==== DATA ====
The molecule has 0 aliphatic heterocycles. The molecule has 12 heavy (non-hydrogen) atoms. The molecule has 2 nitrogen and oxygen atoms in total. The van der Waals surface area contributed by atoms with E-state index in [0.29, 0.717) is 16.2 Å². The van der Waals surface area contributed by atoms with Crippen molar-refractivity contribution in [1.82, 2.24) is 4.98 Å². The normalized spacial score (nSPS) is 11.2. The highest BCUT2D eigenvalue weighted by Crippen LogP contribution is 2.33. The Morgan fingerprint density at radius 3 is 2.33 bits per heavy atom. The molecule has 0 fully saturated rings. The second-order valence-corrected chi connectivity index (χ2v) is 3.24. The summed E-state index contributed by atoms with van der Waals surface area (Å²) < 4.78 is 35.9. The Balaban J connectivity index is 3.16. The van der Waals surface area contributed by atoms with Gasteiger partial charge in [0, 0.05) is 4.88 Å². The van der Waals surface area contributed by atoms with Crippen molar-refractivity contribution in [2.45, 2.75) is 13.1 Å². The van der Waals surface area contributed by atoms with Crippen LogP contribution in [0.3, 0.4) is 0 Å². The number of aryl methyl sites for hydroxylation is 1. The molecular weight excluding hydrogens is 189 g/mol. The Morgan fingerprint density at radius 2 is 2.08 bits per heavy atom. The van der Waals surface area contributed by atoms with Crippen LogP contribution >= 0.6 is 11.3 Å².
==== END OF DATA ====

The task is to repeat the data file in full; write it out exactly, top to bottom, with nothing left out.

The molecule has 0 aliphatic heterocycles. The molecule has 12 heavy (non-hydrogen) atoms. The molecule has 2 nitrogen and oxygen atoms in total. The van der Waals surface area contributed by atoms with E-state index in [0.29, 0.717) is 16.2 Å². The van der Waals surface area contributed by atoms with Crippen molar-refractivity contribution in [1.82, 2.24) is 4.98 Å². The normalized spacial score (nSPS) is 11.2. The highest BCUT2D eigenvalue weighted by Crippen LogP contribution is 2.33. The Morgan fingerprint density at radius 3 is 2.33 bits per heavy atom. The molecule has 0 fully saturated rings. The second-order valence-corrected chi connectivity index (χ2v) is 3.24. The summed E-state index contributed by atoms with van der Waals surface area (Å²) < 4.78 is 35.9. The Balaban J connectivity index is 3.16. The van der Waals surface area contributed by atoms with Gasteiger partial charge in [0, 0.05) is 4.88 Å². The van der Waals surface area contributed by atoms with Crippen molar-refractivity contribution in [2.45, 2.75) is 13.1 Å². The van der Waals surface area contributed by atoms with Crippen LogP contribution in [0.3, 0.4) is 0 Å². The number of aryl methyl sites for hydroxylation is 1. The molecular weight excluding hydrogens is 189 g/mol. The Morgan fingerprint density at radius 2 is 2.08 bits per heavy atom. The van der Waals surface area contributed by atoms with Crippen LogP contribution >= 0.6 is 11.3 Å².